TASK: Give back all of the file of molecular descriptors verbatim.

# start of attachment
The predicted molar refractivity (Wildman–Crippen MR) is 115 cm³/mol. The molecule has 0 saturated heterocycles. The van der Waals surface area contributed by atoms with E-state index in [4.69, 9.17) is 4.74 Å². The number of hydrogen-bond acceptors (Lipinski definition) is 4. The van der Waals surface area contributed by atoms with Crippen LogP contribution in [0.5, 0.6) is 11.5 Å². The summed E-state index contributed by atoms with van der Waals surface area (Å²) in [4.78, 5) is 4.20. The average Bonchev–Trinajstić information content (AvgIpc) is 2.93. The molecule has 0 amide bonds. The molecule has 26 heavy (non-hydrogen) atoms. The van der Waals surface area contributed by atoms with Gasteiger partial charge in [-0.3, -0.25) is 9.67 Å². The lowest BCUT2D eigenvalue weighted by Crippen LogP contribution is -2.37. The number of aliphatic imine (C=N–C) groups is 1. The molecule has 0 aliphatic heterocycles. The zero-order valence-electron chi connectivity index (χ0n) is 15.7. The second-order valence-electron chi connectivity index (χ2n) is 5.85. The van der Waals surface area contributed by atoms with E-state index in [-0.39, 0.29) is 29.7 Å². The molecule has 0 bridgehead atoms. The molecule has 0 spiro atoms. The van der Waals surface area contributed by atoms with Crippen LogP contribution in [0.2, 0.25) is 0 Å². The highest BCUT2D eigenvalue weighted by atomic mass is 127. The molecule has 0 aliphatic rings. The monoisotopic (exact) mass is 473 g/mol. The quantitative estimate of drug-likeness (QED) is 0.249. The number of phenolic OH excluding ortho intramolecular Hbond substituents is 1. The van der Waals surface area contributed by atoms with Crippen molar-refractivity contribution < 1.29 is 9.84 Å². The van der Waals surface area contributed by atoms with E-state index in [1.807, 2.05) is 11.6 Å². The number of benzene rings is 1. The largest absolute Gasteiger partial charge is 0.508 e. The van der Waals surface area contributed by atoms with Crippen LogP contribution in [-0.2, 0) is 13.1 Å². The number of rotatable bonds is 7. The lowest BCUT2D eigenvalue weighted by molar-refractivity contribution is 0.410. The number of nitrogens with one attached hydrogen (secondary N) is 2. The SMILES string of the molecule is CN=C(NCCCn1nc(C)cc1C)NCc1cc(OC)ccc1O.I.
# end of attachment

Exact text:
The predicted molar refractivity (Wildman–Crippen MR) is 115 cm³/mol. The molecule has 0 saturated heterocycles. The van der Waals surface area contributed by atoms with E-state index in [4.69, 9.17) is 4.74 Å². The number of hydrogen-bond acceptors (Lipinski definition) is 4. The van der Waals surface area contributed by atoms with Crippen LogP contribution in [0.5, 0.6) is 11.5 Å². The summed E-state index contributed by atoms with van der Waals surface area (Å²) in [4.78, 5) is 4.20. The average Bonchev–Trinajstić information content (AvgIpc) is 2.93. The molecule has 0 amide bonds. The molecule has 26 heavy (non-hydrogen) atoms. The van der Waals surface area contributed by atoms with Gasteiger partial charge in [-0.3, -0.25) is 9.67 Å². The lowest BCUT2D eigenvalue weighted by Crippen LogP contribution is -2.37. The number of aliphatic imine (C=N–C) groups is 1. The molecule has 0 aliphatic heterocycles. The zero-order valence-electron chi connectivity index (χ0n) is 15.7. The second-order valence-electron chi connectivity index (χ2n) is 5.85. The van der Waals surface area contributed by atoms with E-state index in [-0.39, 0.29) is 29.7 Å². The molecule has 0 bridgehead atoms. The molecule has 0 spiro atoms. The van der Waals surface area contributed by atoms with Crippen LogP contribution in [0.2, 0.25) is 0 Å². The highest BCUT2D eigenvalue weighted by atomic mass is 127. The molecule has 0 aliphatic rings. The monoisotopic (exact) mass is 473 g/mol. The quantitative estimate of drug-likeness (QED) is 0.249. The number of phenolic OH excluding ortho intramolecular Hbond substituents is 1. The van der Waals surface area contributed by atoms with Crippen molar-refractivity contribution < 1.29 is 9.84 Å². The van der Waals surface area contributed by atoms with E-state index in [1.807, 2.05) is 11.6 Å². The number of benzene rings is 1. The largest absolute Gasteiger partial charge is 0.508 e. The van der Waals surface area contributed by atoms with Crippen LogP contribution in [-0.2, 0) is 13.1 Å². The number of rotatable bonds is 7. The lowest BCUT2D eigenvalue weighted by molar-refractivity contribution is 0.410. The number of nitrogens with one attached hydrogen (secondary N) is 2. The SMILES string of the molecule is CN=C(NCCCn1nc(C)cc1C)NCc1cc(OC)ccc1O.I.